ACT III ALGEBRAIC(ID:2958/act009)
Algebraic compiler for the LGP-300
Algebraic compiler for the LGP-300
[321 programming languages with indication of the computer manufacturers, on whose machinery the appropriate languages are used to know. Register of the 74 computer companies; Sequence of the programming languages after the number of manufacturing firms, on whose plants the language is implemented; Sequence of the manufacturing firms after the number of used programming languages.]
The exact number of all the programming languages still in use, and those which are no longer used, is unknown. Zemanek calls the abundance of programming languages and their many dialects a "language Babel". When a new programming language is developed, only its name is known at first and it takes a while before publications about it appear. For some languages, the only relevant literature stays inside the individual companies; some are reported on in papers and magazines; and only a few, such as ALGOL, BASIC, COBOL, FORTRAN, and PL/1, become known to a wider public through various text- and handbooks. The situation surrounding the application of these languages in many computer centers is a similar one.
There are differing opinions on the concept "programming languages". What is called a programming language by some may be termed a program, a processor, or a generator by others. Since there are no sharp borderlines in the field of programming languages, works were considered here which deal with machine languages, assemblers, autocoders, syntax and compilers, processors and generators, as well as with general higher programming languages.
The bibliography contains some 2,700 titles of books, magazines and essays for around 300 programming languages. However, as shown by the "Overview of Existing Programming Languages", there are more than 300 such languages. The "Overview" lists a total of 676 programming languages, but this is certainly incomplete. One author ' has already announced the "next 700 programming languages"; it is to be hoped the many users may be spared such a great variety for reasons of compatibility. The graphic representations (illustrations 1 & 2) show the development and proportion of the most widely-used programming languages, as measured by the number of publications listed here and by the number of computer manufacturers and software firms who have implemented the language in question. The illustrations show FORTRAN to be in the lead at the present time. PL/1 is advancing rapidly, although PL/1 compilers are not yet seen very often outside of IBM.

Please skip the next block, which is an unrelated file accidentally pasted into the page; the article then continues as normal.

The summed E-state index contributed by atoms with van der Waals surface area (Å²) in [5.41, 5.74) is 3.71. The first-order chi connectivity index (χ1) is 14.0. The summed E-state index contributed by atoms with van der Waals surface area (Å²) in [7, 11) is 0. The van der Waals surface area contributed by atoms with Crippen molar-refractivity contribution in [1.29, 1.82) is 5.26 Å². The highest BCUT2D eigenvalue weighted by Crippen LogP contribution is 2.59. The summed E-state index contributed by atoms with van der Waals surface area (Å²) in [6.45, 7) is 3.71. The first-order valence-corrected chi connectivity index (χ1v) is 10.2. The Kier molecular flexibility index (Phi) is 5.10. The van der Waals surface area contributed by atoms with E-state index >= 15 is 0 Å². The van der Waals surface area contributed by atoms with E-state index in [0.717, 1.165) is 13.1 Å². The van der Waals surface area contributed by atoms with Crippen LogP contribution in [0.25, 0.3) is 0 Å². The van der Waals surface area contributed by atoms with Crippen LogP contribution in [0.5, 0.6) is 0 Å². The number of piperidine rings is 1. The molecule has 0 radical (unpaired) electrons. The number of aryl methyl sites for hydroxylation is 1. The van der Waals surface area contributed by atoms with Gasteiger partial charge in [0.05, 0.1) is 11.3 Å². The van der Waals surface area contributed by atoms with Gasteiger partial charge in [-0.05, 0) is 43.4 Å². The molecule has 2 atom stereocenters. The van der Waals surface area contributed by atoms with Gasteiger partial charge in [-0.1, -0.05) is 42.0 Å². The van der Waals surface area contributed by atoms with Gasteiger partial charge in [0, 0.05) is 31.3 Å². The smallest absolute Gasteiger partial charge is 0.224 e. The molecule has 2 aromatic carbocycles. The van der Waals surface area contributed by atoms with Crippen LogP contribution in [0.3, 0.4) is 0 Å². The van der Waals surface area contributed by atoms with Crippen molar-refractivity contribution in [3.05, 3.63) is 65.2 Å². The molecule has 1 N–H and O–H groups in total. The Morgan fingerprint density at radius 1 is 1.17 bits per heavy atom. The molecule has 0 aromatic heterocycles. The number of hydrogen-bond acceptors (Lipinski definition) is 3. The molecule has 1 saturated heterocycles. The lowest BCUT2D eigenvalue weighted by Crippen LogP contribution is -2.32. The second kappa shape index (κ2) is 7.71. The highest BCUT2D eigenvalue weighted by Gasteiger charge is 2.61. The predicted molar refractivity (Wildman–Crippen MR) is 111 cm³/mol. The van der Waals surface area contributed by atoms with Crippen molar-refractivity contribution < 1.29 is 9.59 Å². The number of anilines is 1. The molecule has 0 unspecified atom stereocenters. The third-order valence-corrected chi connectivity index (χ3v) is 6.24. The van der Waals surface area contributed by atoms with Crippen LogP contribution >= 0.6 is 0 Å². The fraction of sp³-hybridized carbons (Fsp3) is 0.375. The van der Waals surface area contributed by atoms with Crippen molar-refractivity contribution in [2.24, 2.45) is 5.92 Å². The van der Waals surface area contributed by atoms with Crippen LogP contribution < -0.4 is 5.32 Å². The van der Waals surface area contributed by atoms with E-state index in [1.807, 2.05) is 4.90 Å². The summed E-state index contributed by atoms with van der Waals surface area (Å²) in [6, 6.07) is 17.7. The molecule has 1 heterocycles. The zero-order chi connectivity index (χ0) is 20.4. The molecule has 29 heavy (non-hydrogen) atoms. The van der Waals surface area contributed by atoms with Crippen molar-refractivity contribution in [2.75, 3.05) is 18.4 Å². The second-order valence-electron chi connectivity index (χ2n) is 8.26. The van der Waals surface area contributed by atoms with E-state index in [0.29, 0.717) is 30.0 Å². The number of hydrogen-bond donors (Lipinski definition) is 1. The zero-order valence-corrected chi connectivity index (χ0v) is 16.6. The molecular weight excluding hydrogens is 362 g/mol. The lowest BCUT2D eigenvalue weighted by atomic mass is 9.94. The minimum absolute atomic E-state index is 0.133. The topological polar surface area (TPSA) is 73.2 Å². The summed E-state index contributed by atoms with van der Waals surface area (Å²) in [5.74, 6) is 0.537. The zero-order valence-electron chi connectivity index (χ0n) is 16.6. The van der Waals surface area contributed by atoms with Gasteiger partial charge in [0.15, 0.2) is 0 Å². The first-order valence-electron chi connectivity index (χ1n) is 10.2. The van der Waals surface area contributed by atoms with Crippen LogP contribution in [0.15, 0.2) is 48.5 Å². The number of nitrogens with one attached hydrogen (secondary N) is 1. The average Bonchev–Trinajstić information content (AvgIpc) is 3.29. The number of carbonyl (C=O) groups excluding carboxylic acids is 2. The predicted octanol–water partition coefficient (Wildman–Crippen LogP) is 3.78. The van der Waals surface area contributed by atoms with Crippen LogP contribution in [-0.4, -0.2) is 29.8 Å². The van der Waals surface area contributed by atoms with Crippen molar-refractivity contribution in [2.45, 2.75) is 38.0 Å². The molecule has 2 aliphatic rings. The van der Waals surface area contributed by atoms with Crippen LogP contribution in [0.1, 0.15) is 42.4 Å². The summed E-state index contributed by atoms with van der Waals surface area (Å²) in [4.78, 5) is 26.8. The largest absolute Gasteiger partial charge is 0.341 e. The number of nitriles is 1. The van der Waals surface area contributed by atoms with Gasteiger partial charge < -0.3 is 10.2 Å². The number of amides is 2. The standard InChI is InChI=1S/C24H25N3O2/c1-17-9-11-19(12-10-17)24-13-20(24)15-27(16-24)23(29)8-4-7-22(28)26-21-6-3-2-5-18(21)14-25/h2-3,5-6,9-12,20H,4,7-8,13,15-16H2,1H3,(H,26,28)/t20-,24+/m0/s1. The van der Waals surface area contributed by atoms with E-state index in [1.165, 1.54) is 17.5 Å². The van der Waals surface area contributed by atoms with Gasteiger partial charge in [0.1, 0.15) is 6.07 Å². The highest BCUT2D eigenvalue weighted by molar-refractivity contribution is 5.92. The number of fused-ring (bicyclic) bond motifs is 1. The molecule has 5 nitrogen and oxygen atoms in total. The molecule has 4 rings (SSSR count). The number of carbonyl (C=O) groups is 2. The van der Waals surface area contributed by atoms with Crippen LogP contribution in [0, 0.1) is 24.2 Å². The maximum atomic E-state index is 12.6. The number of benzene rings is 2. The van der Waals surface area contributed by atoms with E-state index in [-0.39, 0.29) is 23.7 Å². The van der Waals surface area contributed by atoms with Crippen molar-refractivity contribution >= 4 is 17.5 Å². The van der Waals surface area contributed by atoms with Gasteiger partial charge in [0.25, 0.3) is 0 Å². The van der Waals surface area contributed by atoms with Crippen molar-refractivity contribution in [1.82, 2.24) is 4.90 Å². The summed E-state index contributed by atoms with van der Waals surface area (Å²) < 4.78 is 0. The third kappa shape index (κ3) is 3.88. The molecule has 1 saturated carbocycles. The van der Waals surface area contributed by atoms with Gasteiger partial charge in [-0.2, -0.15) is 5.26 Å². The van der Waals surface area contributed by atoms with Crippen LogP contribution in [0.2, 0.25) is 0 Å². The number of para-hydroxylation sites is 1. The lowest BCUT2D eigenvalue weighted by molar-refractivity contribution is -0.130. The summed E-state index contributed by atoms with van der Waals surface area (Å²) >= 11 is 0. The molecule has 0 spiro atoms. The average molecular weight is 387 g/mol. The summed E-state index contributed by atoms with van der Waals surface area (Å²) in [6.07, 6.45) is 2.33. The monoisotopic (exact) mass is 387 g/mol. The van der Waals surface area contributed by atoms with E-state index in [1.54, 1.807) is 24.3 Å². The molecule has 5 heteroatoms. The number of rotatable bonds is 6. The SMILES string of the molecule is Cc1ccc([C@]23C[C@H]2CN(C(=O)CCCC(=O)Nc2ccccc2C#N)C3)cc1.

Some experts believe PL/1 will replace even the widely-used languages such as FORTRAN, COBOL, and ALGOL.4) If this does occur, it will surely take some time - as shown by the chronological diagram (illustration 2) .
It would be desirable from the user's point of view to reduce this language confusion down to the most advantageous languages. Those languages still maintained should incorporate the special facets and advantages of the otherwise superfluous languages. Obviously such demands are not in the interests of computer production firms, especially when one considers that a FORTRAN program can be executed on nearly all third-generation computers.
The titles in this bibliography are organized alphabetically according to programming language, and within a language chronologically and again alphabetically within a given year. Preceding the first programming language in the alphabet, literature is listed on several languages, as are general papers on programming languages and on the theory of formal languages (AAA).
As far as possible, the most of titles are based on autopsy. However, the bibliographical description of sone titles will not satisfy bibliography-documentation demands, since they are based on inaccurate information in various sources. Translation titles whose original titles could not be found through bibliographical research were not included. ' In view of the fact that nany libraries do not have the quoted papers, all magazine essays should have been listed with the volume, the year, issue number and the complete number of pages (e.g. pp. 721-783), so that interlibrary loans could take place with fast reader service. Unfortunately, these data were not always found.